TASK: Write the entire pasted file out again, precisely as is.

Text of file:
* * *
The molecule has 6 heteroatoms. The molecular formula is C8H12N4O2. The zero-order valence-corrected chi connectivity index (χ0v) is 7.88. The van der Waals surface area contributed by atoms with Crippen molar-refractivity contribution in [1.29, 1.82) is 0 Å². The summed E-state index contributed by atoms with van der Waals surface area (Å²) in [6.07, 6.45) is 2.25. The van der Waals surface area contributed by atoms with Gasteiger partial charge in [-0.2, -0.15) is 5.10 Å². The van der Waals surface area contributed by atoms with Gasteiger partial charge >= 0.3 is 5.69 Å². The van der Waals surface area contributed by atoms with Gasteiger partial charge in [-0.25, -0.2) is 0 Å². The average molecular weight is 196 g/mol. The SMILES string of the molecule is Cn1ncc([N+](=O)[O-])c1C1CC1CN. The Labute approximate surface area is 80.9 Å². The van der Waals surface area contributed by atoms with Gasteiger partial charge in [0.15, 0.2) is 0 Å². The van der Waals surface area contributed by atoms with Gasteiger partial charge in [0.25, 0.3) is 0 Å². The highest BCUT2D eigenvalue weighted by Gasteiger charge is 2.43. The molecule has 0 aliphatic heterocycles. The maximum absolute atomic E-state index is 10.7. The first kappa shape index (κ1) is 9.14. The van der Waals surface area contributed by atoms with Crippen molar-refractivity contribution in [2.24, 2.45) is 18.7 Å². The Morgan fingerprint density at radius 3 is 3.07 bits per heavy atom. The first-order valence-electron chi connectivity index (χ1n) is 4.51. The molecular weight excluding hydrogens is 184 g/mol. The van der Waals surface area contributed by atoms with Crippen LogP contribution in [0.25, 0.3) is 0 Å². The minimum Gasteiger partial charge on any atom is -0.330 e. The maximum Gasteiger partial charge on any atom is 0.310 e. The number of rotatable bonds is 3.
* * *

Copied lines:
The molecule has 6 heteroatoms. The molecular formula is C8H12N4O2. The zero-order valence-corrected chi connectivity index (χ0v) is 7.88. The van der Waals surface area contributed by atoms with Crippen molar-refractivity contribution in [1.29, 1.82) is 0 Å². The summed E-state index contributed by atoms with van der Waals surface area (Å²) in [6.07, 6.45) is 2.25. The van der Waals surface area contributed by atoms with Gasteiger partial charge in [-0.2, -0.15) is 5.10 Å². The van der Waals surface area contributed by atoms with Gasteiger partial charge >= 0.3 is 5.69 Å². The van der Waals surface area contributed by atoms with Gasteiger partial charge in [-0.25, -0.2) is 0 Å². The average molecular weight is 196 g/mol. The SMILES string of the molecule is Cn1ncc([N+](=O)[O-])c1C1CC1CN. The Labute approximate surface area is 80.9 Å². The van der Waals surface area contributed by atoms with Gasteiger partial charge in [0.15, 0.2) is 0 Å². The van der Waals surface area contributed by atoms with Gasteiger partial charge in [0.25, 0.3) is 0 Å². The highest BCUT2D eigenvalue weighted by Gasteiger charge is 2.43. The molecule has 0 aliphatic heterocycles. The maximum absolute atomic E-state index is 10.7. The first kappa shape index (κ1) is 9.14. The van der Waals surface area contributed by atoms with Crippen molar-refractivity contribution in [2.24, 2.45) is 18.7 Å². The Morgan fingerprint density at radius 3 is 3.07 bits per heavy atom. The first-order valence-electron chi connectivity index (χ1n) is 4.51. The molecular weight excluding hydrogens is 184 g/mol. The van der Waals surface area contributed by atoms with Crippen LogP contribution in [0.25, 0.3) is 0 Å². The minimum Gasteiger partial charge on any atom is -0.330 e. The maximum Gasteiger partial charge on any atom is 0.310 e. The number of rotatable bonds is 3.